For many students, chronic absence — missing 10 percent or more than 18 days of school each year — is a reality. When chronic absences begin as young as pre-K and kindergarten, students are put on a path to fail to read on grade level by third grade, struggling with coursework in middle school, and off track for graduating high school.
Attendance Fast Facts
• In the Manatee-Sarasota region, nearly 10,000 students are chronically absent.
• In some communities, chronic absence affects 1 in 4 children.
• Nationally, as many as 7.5 million students miss 10 percent or more of the school year — that’s 135 million days!
• Students can’t learn if they aren’t there, that’s why every day counts!
Students are more likely to succeed in academics when they attend school consistently. It’s difficult for the teacher and for the class to build their skills and progress if a large number of students are frequently absent. In addition to falling behind in academics, students who are not in school on a regular basis are more likely to get into trouble with the law and cause problems in their communities.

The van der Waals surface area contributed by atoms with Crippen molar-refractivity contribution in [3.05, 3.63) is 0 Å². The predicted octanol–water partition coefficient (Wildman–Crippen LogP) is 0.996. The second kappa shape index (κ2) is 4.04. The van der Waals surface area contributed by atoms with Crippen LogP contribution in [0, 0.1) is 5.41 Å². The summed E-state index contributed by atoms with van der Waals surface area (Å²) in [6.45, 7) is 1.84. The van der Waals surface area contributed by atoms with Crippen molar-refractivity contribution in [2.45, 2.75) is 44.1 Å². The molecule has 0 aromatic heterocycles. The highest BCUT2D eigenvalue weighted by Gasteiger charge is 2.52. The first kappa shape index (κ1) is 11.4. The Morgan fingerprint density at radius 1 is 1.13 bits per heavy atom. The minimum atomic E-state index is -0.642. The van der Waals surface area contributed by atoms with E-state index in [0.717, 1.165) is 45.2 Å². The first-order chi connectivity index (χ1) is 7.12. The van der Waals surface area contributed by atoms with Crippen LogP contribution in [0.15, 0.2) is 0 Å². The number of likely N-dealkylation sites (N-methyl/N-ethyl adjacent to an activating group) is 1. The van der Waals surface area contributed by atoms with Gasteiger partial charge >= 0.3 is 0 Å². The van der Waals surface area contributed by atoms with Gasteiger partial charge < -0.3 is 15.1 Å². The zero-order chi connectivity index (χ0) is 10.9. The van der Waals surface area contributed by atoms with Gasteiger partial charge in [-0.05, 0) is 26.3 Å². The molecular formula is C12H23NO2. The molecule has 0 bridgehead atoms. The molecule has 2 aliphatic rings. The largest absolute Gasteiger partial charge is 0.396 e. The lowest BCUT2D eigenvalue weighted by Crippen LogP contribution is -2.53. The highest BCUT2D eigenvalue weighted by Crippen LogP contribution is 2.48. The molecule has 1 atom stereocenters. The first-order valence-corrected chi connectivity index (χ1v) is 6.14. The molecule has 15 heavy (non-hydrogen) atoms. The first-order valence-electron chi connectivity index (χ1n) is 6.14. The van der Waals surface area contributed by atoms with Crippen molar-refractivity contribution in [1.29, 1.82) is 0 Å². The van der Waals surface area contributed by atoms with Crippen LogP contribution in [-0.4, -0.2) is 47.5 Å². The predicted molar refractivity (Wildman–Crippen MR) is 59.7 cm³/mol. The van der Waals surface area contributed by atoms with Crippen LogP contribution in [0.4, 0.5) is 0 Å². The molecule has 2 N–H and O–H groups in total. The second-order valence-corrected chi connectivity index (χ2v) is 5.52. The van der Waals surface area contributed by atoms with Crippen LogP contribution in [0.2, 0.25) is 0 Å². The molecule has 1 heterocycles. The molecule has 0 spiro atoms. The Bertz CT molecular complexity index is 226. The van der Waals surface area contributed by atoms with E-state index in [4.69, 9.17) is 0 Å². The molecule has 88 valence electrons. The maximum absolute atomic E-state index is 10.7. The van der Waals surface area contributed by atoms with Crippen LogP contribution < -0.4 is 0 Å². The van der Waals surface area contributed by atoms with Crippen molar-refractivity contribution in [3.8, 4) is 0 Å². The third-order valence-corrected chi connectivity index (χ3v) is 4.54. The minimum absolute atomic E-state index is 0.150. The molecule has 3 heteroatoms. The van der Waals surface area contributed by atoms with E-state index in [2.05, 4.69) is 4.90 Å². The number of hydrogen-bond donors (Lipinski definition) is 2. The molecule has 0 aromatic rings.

Starting in the early grades, the percentage of students missing 10 percent of the school year can reach remarkably high levels, and these early absences can rob students of the time they need to develop literacy skills.
The Campaign for Grade-Level Reading recognizes the importance of looking at chronic absences, how much school a student misses for any reason, rather than just truancy, which only tracks unexcused absences. Tracking chronic absence is a data-driven process that can inform parent, family, and student engagement programs. Chronic absence can also be an indicator, for communities, of families and neighborhoods in need of further support since poor school attendance can be an early warning sign of challenging social, economic, and health conditions.
When we work together to monitor data, encourage a habit of regular attendance, and reduce hurdles that keep children from getting to school, chronic absence will be significantly reduced.
For more information on the Campaign for Grade-Level Reading’s efforts to reduce chronic absence nationwide, please visit GradeLevelReading.net.